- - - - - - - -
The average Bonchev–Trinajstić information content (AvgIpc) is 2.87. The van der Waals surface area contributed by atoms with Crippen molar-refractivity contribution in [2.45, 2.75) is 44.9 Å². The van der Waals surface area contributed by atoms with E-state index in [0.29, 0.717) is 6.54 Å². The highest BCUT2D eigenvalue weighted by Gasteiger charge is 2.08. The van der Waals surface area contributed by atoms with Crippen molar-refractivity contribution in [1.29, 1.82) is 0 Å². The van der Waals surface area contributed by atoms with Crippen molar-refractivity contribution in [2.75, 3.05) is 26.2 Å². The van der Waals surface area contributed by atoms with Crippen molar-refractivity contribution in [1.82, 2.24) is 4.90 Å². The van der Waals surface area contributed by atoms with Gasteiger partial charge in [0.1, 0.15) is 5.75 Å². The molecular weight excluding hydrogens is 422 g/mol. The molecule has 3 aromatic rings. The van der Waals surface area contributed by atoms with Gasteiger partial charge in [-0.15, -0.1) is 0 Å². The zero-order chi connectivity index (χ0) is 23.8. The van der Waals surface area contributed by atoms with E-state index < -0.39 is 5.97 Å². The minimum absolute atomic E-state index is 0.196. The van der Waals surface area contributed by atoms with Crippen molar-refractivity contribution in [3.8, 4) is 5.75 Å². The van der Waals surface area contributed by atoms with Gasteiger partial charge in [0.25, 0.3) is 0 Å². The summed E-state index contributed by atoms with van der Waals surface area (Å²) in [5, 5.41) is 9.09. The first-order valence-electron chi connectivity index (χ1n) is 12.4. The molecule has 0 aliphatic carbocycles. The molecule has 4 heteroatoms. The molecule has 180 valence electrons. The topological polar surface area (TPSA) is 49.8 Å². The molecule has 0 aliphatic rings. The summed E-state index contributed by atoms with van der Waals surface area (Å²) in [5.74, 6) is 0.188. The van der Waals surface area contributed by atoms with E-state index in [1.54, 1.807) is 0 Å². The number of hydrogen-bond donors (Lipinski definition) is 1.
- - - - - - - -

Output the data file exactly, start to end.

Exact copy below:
The average Bonchev–Trinajstić information content (AvgIpc) is 2.87. The van der Waals surface area contributed by atoms with Crippen molar-refractivity contribution in [2.45, 2.75) is 44.9 Å². The van der Waals surface area contributed by atoms with E-state index in [0.29, 0.717) is 6.54 Å². The highest BCUT2D eigenvalue weighted by Gasteiger charge is 2.08. The van der Waals surface area contributed by atoms with Crippen molar-refractivity contribution in [1.29, 1.82) is 0 Å². The van der Waals surface area contributed by atoms with Crippen molar-refractivity contribution in [2.75, 3.05) is 26.2 Å². The van der Waals surface area contributed by atoms with Crippen molar-refractivity contribution in [1.82, 2.24) is 4.90 Å². The van der Waals surface area contributed by atoms with Gasteiger partial charge in [0.1, 0.15) is 5.75 Å². The molecular weight excluding hydrogens is 422 g/mol. The molecule has 3 aromatic rings. The van der Waals surface area contributed by atoms with Gasteiger partial charge in [-0.15, -0.1) is 0 Å². The zero-order chi connectivity index (χ0) is 23.8. The van der Waals surface area contributed by atoms with E-state index < -0.39 is 5.97 Å². The minimum absolute atomic E-state index is 0.196. The van der Waals surface area contributed by atoms with Crippen molar-refractivity contribution in [3.8, 4) is 5.75 Å². The van der Waals surface area contributed by atoms with Gasteiger partial charge in [0.25, 0.3) is 0 Å². The summed E-state index contributed by atoms with van der Waals surface area (Å²) in [5, 5.41) is 9.09. The first-order valence-electron chi connectivity index (χ1n) is 12.4. The molecule has 0 aliphatic carbocycles. The molecule has 4 heteroatoms. The molecule has 180 valence electrons. The topological polar surface area (TPSA) is 49.8 Å². The molecule has 0 aliphatic rings. The summed E-state index contributed by atoms with van der Waals surface area (Å²) in [5.74, 6) is 0.188. The van der Waals surface area contributed by atoms with E-state index in [1.54, 1.807) is 0 Å². The number of hydrogen-bond donors (Lipinski definition) is 1.